I agree that the matter is one which is much more appropriate for another place than your Lordships' House, but if this became extensive you would be spending money on making tests for manufacturers for which they ought to pay.


These tests are in the interests of the public.

Clause 2 agreed to.

Clause 3 (Restrictions on importation of therapeutic substances):


I put a question on the Second Reading of the Bill with reference to this clause. Certain of the substances to be imported, as defined in the Schedule, are substances which will be imported in small quantities by men of science, very distinguished men of science, for the purposes of research. To force them to make special application to a Government Department is to put upon them an obligation which they will not face. They require protection just as much as the clergymen require protection against the moneylender, and the question I put to the noble Marquess was whether he could devise any means of softening the position so that a distinguished physiologist might be recognised as being upon the list of people who could be trusted and get his stuff with the minimum of trouble to himself. Is it possible for the noble Marquess to give the House any information on that point?


Let me say that any suggestion which conies from the noble and learned Viscount on this subject will be received very favourably by His Majesty's Government, and if he is not satisfied with the explanation I am going to give and he will revert to the matter on the next stage of the Bill, I shall be pleased to consider it. Let me point out how it is proposed this should work. It is not proposed that these special licences should be granted for particular parcels of commodities introduced into this country. What is proposed is that special licences should be given to individuals or institutions enabling them to import at will what they require for research purposes. The necessary information that A.B. being a scientific man of eminence, or C.D. being a scientific institution have received these licences will be conveyed to the Customs authority, and will he good enough to pass anything for them. That is what is contemplated.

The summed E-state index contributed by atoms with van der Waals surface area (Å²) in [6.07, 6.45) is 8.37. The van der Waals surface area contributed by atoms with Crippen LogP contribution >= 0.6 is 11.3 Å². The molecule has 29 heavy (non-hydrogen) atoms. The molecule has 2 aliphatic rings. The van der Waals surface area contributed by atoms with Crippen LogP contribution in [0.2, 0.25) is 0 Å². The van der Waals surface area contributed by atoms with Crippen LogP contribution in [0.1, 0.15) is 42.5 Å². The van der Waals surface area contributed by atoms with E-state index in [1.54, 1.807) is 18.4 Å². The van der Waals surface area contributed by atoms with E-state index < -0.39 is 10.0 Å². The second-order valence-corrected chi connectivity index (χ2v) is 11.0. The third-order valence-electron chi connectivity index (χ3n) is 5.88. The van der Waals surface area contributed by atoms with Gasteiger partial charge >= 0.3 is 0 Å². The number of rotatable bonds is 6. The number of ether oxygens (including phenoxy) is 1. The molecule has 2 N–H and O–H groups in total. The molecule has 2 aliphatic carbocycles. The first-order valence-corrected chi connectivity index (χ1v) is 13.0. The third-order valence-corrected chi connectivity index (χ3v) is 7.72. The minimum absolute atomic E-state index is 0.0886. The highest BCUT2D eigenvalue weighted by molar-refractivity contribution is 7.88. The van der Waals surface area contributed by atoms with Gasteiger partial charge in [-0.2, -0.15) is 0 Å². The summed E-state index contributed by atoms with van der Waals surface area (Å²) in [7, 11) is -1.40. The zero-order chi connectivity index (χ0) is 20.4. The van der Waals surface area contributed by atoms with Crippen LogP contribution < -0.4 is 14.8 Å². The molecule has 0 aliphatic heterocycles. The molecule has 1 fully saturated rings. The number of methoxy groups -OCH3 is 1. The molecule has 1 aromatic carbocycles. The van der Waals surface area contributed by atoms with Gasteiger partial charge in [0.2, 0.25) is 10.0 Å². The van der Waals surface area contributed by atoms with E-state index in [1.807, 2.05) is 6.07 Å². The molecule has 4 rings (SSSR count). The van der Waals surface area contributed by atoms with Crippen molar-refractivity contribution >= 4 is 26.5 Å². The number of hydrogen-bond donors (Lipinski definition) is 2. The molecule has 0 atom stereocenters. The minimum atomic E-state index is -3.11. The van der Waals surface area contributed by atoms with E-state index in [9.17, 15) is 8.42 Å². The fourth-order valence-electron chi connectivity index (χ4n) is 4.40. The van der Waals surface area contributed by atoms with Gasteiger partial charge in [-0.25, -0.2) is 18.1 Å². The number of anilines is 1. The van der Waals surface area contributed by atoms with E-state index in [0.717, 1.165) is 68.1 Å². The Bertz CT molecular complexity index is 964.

If the noble and learned Viscount is not satisfied with the Regulations under which this will be carried out, he will have an opportunity of checking them when they are laid before Parliament. This applies also to what was said by the noble Earl. All these Regulations will be laid before Parliament, and any noble Lord who is interested will have an opportunity of seeing that these provisions are carried out in the manner which Parliament desires. If the noble and learned Viscount is not satisfied with this explanation and will revert to it on Third Beading, I will gladly consider any further suggestion.


I think the proposal as outlined by the noble Marquess for getting round this difficulty is satisfactory. The only difficulty now is that men of science should know about it. It is all very well to say that everybody should know the law. They do not, and if it could be made known in some way to the scientific world that this very convenient short cut is being taken in the interest of people sufficiently qualified, it would help matters very much.


I would suggest that the noble and learned Viscount should put it in the next public speech he makes.

Clause 3 agreed to.

Remaining clauses agreed to.

Schedule agreed to.

Bill reported without amendment.